Of course, there was not only the issue of having to match quite diverse pieces of equipment, but combining them also required an intensive look at the chemical side of the two processes, specifically the respective cleaning and mass finishing compounds. This was especially critical in the case of extremely oily work pieces.
One common cleaning and mass finishing compound eliminates a costly drying cycle
In applications having to deal with oily parts, the dedicated cleaning compounds used for the de-oiling process in industrial washing machines might not be compatible with the compounds used for the mass finishing operation. A carryover of the cleaning compounds from the washing machine into the mass finishing equipment can have disastrous consequences. To prevent this problem, the work pieces coming from the washing machine must usually undergo an intensive drying stage before they can be fed into the mass finishing machine (Picture 1).
The development of combined compounds, which are equally effective for the de-oiling as well as the subsequent mass finishing phase, completely eliminated this problem. Carry-over of compound from the washing machine is no longer a problem but rather welcome, as it is not impeding but supporting the mass finishing process. This simple trick not only helps reduce the overall compound consumption but also does away with the costly post-wash drying operation resulting in substantial savings in capital expenditures, energy consumption as well as overall compound usage. Moreover, it also helps with warehousing by having to stock only one compound (Picture 2).
Some examples of integrated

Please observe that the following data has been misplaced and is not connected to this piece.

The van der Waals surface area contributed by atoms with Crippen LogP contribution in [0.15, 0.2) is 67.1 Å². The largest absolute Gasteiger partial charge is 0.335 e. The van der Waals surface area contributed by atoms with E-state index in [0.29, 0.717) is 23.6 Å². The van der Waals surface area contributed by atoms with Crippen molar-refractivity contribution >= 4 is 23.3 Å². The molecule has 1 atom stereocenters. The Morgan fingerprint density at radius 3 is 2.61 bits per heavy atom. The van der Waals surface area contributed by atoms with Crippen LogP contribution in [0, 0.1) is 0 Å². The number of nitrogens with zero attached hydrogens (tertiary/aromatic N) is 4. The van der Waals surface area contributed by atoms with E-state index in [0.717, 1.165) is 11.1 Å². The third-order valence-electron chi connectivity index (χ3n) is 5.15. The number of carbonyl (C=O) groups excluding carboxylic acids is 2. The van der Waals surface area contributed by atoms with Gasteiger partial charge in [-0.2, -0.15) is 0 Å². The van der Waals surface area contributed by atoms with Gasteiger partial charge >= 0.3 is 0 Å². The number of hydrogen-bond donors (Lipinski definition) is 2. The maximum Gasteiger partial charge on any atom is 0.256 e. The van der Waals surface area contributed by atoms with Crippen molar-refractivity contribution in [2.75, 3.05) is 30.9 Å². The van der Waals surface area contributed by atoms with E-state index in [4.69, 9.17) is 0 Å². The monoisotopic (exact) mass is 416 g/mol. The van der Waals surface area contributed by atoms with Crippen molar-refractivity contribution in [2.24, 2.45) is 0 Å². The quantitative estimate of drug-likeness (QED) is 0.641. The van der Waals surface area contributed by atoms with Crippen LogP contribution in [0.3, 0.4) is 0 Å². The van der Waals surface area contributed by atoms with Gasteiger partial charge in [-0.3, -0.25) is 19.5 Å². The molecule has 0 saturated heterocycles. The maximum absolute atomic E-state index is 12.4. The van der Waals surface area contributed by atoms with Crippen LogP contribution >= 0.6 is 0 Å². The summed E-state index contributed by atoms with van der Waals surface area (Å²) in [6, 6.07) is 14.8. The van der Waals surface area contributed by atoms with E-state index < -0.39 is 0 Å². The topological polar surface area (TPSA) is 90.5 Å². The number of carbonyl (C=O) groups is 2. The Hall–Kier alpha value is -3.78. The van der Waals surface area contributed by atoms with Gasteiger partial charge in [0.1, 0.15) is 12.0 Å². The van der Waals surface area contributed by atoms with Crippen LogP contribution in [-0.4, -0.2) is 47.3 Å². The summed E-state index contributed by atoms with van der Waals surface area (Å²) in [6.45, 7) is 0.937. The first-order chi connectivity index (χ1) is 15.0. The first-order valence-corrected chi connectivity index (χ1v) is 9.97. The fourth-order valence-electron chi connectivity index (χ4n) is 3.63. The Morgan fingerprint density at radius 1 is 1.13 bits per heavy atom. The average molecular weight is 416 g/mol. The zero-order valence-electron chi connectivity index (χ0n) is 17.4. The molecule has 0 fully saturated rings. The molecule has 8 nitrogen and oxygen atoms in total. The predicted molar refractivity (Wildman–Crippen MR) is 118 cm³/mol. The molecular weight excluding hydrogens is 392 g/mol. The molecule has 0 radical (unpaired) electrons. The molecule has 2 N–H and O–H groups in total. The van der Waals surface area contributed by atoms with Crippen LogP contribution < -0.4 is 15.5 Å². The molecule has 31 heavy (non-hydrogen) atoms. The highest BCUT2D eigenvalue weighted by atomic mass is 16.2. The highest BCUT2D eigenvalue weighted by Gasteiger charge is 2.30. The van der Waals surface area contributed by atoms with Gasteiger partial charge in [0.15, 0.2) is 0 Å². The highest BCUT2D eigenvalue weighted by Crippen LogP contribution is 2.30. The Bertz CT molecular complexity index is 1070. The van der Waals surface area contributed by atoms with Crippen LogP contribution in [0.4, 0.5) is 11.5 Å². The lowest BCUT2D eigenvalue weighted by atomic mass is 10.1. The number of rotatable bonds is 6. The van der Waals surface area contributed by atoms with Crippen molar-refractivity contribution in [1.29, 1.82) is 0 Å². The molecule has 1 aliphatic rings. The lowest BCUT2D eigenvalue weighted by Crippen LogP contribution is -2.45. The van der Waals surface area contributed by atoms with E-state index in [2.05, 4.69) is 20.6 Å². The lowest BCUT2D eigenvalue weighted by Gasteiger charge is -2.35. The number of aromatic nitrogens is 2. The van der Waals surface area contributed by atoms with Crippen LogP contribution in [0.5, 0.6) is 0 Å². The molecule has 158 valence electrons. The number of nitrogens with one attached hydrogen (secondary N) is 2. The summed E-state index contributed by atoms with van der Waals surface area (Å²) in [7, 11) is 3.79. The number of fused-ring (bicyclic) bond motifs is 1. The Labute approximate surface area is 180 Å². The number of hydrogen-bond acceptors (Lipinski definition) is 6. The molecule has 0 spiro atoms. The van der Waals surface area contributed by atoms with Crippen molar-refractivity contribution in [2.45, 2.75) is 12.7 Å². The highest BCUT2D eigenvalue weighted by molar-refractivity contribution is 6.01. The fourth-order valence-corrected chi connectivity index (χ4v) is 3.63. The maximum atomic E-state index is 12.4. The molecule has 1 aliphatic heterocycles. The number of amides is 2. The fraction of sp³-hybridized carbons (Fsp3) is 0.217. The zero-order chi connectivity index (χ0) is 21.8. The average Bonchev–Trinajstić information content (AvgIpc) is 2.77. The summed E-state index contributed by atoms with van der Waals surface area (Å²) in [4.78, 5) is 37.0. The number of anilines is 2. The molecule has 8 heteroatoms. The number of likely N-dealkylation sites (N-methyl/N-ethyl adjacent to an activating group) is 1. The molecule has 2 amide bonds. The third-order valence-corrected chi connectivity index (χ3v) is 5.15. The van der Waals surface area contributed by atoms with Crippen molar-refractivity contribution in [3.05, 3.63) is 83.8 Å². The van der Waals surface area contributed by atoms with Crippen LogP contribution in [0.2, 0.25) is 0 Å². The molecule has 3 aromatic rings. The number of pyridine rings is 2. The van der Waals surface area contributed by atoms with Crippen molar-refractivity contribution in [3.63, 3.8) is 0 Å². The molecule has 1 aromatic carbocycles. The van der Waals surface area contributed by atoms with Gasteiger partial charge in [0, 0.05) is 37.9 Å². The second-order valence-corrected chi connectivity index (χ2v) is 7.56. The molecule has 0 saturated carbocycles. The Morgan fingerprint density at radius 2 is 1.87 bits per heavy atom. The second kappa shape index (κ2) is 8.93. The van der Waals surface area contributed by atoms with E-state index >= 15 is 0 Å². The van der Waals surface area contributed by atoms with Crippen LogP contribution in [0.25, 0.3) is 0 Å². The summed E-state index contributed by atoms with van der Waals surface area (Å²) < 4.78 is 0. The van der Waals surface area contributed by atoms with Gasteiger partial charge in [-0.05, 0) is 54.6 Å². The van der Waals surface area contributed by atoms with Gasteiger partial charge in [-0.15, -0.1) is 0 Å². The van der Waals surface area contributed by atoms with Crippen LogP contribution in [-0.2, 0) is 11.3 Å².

washing/mass finishing solutions
(1) Fully automatic in-line stamping, washing and mass finishing for brake pad carriers
The task: The surface of brake pad carriers coming from a stamping line must be washed (de-oiled), deburred and textured in a fully automatic process for the subsequent gluing of the brake pads to the carrier plates (Picture 3).
The solution: The work pieces coming from the press are automatically transported into a continuous drum washing machine. The partially perforated drum is equipped with transport flights. In an initial de-oiling step, the carrier plates are immersed into the cleaning liquid in the non-perforated drum section, followed by a spray wash cycle in the perforated drum section and a rinse cycle (Picture 4).
The de-oiled and rinsed parts are then directly passed through a linear, continuous flow vibrator for deburring and surface texturing and a vibratory drier from where they are fully automatically transferred into waiting part bins (Picture 5).
Since the washing and mass finishing operations are using one common compound, the normally required post-wash drying stage is eliminated, resulting in substantial cost savings.
Manual operator intervention is limited to changing out the part bins every few hours.
(2) Integrated washing (de-oiling), mass finishing and fine cleaning line for continuous processing of clutch carriers
The task: De-oiling, deburring and fine cleaning of press formed clutch carriers covered with oil. The cleanliness requirements for the finished work pieces are very strict: No metallic and dirt particles > 600 μ, residual dirt per part = max 1.5 mg.
The solution: The work pieces are automatically transferred from the blanking and forming press into the belt washing machine where they undergo an intensive 2-stage spray-wash and blow-off operation (Picture 6).
The de-oiled parts are then directly passed through a linear, continuous flow vibrator for deburring and light edge radiusing.
To ensure that the cleanliness specs are fully met, the mass finished parts undergo a fine cleaning and passivation operation in a second belt washing machine.
All three processes – de-oiling, mass finishing and fine cleaning – use one common compound, which allows eliminating the drying stage prior to mass finishing.
What to expect for the future
Zero defect requirements in automotive, aerospace, equipment building, etc., will most likely cause the cleanliness requirements for critical work pieces to become even stricter in the future. These tougher requirements can only be met by intelligent, cost-saving surface-finishing solutions. Combined, fully automatic washing & mass finishing systems will no doubt play a key role in these efforts.
by Eugen Holzknecht , Contributing Editor MFN
andRösler Oberflächentechnik GmbH